Elsewhere Dana observes that “the beautiful is linked with the revolting, the sublime with the common-place, and the solemn with the ludicrous.” This is true, I suppose, of most everything that man gets his mitts on, but it feels specially true of my corner of California. It is beautiful in spring when the hills are green and the sun shines most days and the birds are everywhere. Hiking with the kids a week ago we identified over twenty species, from kestrels and turkeys to mockingbirds and wrens. A few miles away, however, by the bay shore, my office is built atop a toxic dump created by Silicon Valley entrepreneurs who cheerily poured their waste chemicals into old orchard plots forty years ago.
All things are apparently convertible to dollars. This is proof, perhaps, that something went horribly wrong. Or maybe it was ever thus. Profit is only another name for virtue here in the best of all possible worlds. I may resent the universe for seeming to require of me the things it seems to require. I may sincerely hope to vomit if I hear another colleague use the terms “KPI” (key performance indicator) or “B-HAG” (big hairy audacious goal). I may drive the freeways worshiping the wild hills and despising the tract homes and the filthy strip malls. I may repeat to myself again and again that only man is vile. But I try to remember that I’m a man too.
There is an invisible boundary midway between Shoreline Park and the open tidal flats of San Francisco Bay beyond which the world belongs entirely to winged things: gulls and terns, innumerable songbirds, snoozing ducks and colonies of croaking pelicans, herons and egrets that stilt-walk through the grass and curl their necks into figure eights when they fly, and the large solitary raven that plucks mollusks from the oozing mud and breaks them on the rocks. There are insects too: ladybugs and drab buzzing beetles, honeybees and bumblebees, and the broad black and yellow and small white butterflies that flit like fairies through the mustard flowers and the cowbane on either side of the path.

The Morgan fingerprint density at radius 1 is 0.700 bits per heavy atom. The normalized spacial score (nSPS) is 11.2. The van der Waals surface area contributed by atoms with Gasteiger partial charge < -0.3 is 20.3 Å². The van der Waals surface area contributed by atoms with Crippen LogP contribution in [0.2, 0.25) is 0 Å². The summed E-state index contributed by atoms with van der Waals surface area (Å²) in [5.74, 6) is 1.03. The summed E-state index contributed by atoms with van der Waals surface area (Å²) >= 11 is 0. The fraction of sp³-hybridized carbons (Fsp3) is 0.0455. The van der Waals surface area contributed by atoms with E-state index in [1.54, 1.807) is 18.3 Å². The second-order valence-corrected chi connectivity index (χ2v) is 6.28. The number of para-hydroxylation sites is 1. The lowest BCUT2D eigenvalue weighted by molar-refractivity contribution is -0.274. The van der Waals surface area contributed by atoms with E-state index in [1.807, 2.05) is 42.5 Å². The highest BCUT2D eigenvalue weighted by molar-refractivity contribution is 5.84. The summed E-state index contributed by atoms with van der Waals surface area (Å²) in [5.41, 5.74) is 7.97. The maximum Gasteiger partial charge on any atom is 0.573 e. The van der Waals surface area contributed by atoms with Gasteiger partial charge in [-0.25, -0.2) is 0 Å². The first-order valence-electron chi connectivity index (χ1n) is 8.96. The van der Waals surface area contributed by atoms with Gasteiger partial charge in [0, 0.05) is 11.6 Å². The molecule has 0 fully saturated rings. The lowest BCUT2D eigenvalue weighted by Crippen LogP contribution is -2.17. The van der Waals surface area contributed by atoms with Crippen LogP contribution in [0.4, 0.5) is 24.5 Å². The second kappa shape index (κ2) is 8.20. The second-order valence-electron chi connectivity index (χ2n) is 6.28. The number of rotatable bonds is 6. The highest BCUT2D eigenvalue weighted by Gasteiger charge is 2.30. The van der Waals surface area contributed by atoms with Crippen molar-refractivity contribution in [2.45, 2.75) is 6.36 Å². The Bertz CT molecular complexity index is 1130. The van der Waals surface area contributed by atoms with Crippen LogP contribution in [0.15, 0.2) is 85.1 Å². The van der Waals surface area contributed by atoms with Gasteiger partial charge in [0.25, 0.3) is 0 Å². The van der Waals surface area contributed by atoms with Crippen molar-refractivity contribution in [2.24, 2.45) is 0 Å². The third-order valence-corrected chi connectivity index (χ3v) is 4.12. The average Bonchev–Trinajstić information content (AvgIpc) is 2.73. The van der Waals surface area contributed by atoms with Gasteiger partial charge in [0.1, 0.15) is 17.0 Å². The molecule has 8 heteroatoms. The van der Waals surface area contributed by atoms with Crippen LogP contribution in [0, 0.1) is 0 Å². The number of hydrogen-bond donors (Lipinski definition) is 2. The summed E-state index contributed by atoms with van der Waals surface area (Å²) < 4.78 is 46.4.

I spent my lunch hour today hiking down the levies that escort Stevens Creek and Whisman Slough into the Bay. It’s a gravel trail on top that drops on the right into cattails and tidal ponds and on the left into lush sloping lawns that verge the creek, thick with marsh grass and hardy low shrubs, where ground squirrels scamper and jackrabbits hop incautiously from flower to flower. At low tide the place has a rich sour odor of sweating mud and rotting vegetable matter. A mile and a half out the fresh water from Stevens Creek ceases to flow eastward as it had all the way from the Santa Cruz Mountains and the saltwater from the Bay begins to push back up the half-empty channel.
Set here and there in the ponds are false islands, hunters’ blinds of sun-bleached wooden planking gapped like teeth when the gums have receded to allow for the barrels of shotguns in season. There are metal towers for power lines, too, which seem oddly out of place, and the hum of electricity running through the cables is audible at a distance. The path dead-ends at the open tidal flats, a vast killing field of saline mud where gulls in their thousands hunt the puddles for stranded fish, and clams and mussels poke up from the silt like paving tiles. A bubbly, sucking sound of water leeching from the exposed earth in every direction makes a chorus to beg back the tide, which is on its way anyhow. Meanwhile the circling raven eyes me curiously.